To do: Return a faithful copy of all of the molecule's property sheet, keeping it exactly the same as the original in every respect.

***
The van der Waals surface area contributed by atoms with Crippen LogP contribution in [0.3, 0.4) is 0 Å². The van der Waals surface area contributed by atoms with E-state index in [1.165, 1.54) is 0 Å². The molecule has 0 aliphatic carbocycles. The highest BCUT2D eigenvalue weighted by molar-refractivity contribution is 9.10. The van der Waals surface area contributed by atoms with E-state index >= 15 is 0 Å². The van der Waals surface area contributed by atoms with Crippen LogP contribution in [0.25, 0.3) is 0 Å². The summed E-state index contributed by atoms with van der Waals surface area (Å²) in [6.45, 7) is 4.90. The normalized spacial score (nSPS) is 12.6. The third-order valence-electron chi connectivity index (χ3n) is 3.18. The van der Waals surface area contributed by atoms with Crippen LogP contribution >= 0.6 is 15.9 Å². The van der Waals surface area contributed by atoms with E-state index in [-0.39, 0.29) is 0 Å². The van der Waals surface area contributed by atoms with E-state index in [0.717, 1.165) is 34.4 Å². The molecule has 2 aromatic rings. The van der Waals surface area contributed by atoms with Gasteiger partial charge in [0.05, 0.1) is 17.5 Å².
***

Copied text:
The van der Waals surface area contributed by atoms with Crippen LogP contribution in [0.3, 0.4) is 0 Å². The van der Waals surface area contributed by atoms with E-state index in [1.165, 1.54) is 0 Å². The molecule has 0 aliphatic carbocycles. The highest BCUT2D eigenvalue weighted by molar-refractivity contribution is 9.10. The van der Waals surface area contributed by atoms with E-state index >= 15 is 0 Å². The van der Waals surface area contributed by atoms with Crippen LogP contribution in [0.25, 0.3) is 0 Å². The summed E-state index contributed by atoms with van der Waals surface area (Å²) in [6.45, 7) is 4.90. The normalized spacial score (nSPS) is 12.6. The third-order valence-electron chi connectivity index (χ3n) is 3.18. The van der Waals surface area contributed by atoms with Crippen LogP contribution >= 0.6 is 15.9 Å². The van der Waals surface area contributed by atoms with E-state index in [-0.39, 0.29) is 0 Å². The van der Waals surface area contributed by atoms with E-state index in [0.717, 1.165) is 34.4 Å². The molecule has 2 aromatic rings. The van der Waals surface area contributed by atoms with Gasteiger partial charge in [0.05, 0.1) is 17.5 Å².